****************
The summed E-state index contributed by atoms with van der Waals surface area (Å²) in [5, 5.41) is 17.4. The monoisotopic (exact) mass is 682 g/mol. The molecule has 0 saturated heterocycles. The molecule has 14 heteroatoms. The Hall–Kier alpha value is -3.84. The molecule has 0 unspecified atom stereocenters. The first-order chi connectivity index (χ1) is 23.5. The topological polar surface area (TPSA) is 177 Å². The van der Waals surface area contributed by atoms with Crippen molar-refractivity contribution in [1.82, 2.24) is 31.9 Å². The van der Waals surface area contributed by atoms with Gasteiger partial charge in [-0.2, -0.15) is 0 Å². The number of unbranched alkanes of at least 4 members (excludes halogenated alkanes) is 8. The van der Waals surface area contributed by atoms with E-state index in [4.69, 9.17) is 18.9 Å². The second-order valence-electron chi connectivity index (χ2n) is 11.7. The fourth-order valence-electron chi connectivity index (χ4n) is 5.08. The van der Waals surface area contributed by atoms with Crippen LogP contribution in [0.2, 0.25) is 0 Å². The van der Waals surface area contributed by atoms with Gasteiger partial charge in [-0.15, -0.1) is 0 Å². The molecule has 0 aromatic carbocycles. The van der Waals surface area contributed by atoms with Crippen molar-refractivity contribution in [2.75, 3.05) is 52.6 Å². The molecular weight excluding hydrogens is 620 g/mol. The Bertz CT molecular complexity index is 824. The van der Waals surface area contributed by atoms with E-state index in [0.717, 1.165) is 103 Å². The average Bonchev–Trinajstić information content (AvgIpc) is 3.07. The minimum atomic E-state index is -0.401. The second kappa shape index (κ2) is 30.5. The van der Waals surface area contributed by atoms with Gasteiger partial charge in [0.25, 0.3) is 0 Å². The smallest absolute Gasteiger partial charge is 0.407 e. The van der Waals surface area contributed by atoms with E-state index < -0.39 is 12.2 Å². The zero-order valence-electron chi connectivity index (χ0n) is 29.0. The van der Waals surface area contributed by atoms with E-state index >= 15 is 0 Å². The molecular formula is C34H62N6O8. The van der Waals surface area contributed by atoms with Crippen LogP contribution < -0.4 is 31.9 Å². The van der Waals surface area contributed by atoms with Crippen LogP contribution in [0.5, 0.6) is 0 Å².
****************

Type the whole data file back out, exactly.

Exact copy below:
The summed E-state index contributed by atoms with van der Waals surface area (Å²) in [5, 5.41) is 17.4. The monoisotopic (exact) mass is 682 g/mol. The molecule has 0 saturated heterocycles. The molecule has 14 heteroatoms. The Hall–Kier alpha value is -3.84. The molecule has 0 unspecified atom stereocenters. The first-order chi connectivity index (χ1) is 23.5. The topological polar surface area (TPSA) is 177 Å². The van der Waals surface area contributed by atoms with Crippen molar-refractivity contribution in [1.82, 2.24) is 31.9 Å². The van der Waals surface area contributed by atoms with Gasteiger partial charge in [-0.2, -0.15) is 0 Å². The number of unbranched alkanes of at least 4 members (excludes halogenated alkanes) is 8. The van der Waals surface area contributed by atoms with E-state index in [4.69, 9.17) is 18.9 Å². The second-order valence-electron chi connectivity index (χ2n) is 11.7. The fourth-order valence-electron chi connectivity index (χ4n) is 5.08. The van der Waals surface area contributed by atoms with Crippen LogP contribution in [0.2, 0.25) is 0 Å². The van der Waals surface area contributed by atoms with Gasteiger partial charge in [-0.15, -0.1) is 0 Å². The molecule has 0 aromatic carbocycles. The van der Waals surface area contributed by atoms with Crippen molar-refractivity contribution in [2.75, 3.05) is 52.6 Å². The molecular weight excluding hydrogens is 620 g/mol. The Bertz CT molecular complexity index is 824. The van der Waals surface area contributed by atoms with E-state index in [0.717, 1.165) is 103 Å². The average Bonchev–Trinajstić information content (AvgIpc) is 3.07. The minimum atomic E-state index is -0.401. The second kappa shape index (κ2) is 30.5. The van der Waals surface area contributed by atoms with Gasteiger partial charge in [0.25, 0.3) is 0 Å². The smallest absolute Gasteiger partial charge is 0.407 e. The van der Waals surface area contributed by atoms with E-state index < -0.39 is 12.2 Å². The zero-order valence-electron chi connectivity index (χ0n) is 29.0. The van der Waals surface area contributed by atoms with E-state index >= 15 is 0 Å². The molecular formula is C34H62N6O8. The van der Waals surface area contributed by atoms with Crippen LogP contribution < -0.4 is 31.9 Å². The van der Waals surface area contributed by atoms with Crippen LogP contribution in [0.5, 0.6) is 0 Å².